The former Tunisian President Moncef Marzouki admitted that he was one of those who worked to thwart the holding of the Francophone summit in Tunisia, and even said that he was proud of it.
Al-Marzouki attributed his position by saying that he hopes that the Francophone summit will be organized in Tunisia as a democratic country and not as a country undergoing a coup.
The former Tunisian president stressed that he did not invite France to interfere in his country’s internal affairs, noting that he said: “Last Sunday, France’s image is somewhat shaky during this period, and in Tunisia there is a feeling that France is interfering in our internal affairs and supporting the coup. I went to the French friends and said Do not support this coup.”
Al-Marzoufi pointed out that “what happened after the statement is an organized campaign against me, because I was against the coup today, so they took the words out of context and accused me of the opposite of what I said,” explaining that he “called not to support the coup and not to interfere in Tunisian internal affairs.”
Regarding Tunisian President Qais Saeed, Marzouki said: “The president took all the rights for himself and destroyed the institution of Parliament and put a tank in front of him, and today there is no president in the whole world who was taken by this man who broke the constitution, which he swore to respect.”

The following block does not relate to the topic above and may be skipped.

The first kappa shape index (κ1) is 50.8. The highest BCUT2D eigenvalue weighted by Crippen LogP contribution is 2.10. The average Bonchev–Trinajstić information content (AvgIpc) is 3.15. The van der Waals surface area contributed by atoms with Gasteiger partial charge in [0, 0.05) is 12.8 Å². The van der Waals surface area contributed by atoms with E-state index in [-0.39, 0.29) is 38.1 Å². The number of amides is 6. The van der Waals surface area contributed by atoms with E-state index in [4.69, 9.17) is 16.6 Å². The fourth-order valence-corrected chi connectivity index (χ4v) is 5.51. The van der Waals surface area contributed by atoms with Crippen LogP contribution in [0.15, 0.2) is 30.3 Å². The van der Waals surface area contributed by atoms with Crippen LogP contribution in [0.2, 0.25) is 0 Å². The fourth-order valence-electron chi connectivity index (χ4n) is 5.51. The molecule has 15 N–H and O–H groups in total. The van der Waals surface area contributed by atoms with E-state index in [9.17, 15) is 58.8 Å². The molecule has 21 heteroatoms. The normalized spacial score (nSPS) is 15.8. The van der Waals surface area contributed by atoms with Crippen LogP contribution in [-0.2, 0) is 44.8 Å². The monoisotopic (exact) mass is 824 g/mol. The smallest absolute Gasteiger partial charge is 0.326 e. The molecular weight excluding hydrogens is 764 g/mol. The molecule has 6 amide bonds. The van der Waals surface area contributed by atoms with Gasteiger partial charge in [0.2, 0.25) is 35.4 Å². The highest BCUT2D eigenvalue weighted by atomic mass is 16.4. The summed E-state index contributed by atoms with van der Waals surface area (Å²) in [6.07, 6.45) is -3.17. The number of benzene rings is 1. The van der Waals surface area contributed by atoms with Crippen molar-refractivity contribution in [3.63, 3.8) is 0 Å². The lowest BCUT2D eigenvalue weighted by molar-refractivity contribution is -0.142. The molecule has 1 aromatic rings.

In a related matter, Canadian journalist Etienne Fortin Gautier said in a tweet on his account on the social networking site “Twitter” that his country did not support the organization of the Francophone summit in Tunisia, and that he requested clarification on this matter from Canadian Foreign Minister Marc Garneau.
The journalist published a letter he received from Foreign Minister Marc Garneau, in which he explained Canada’s position on organizing the summit that was scheduled to be held this year in Tunisia.
Minister Marc Garnovy said his message: “We remain concerned about the political situation in Tunisia, in particular the lack of a time-limit for a rapid return to the constitutional framework in which Parliament plays an important role,” noting in the context that Canada “expressed its concern about The state of suspension of democratic institutions in Tunisia..”.
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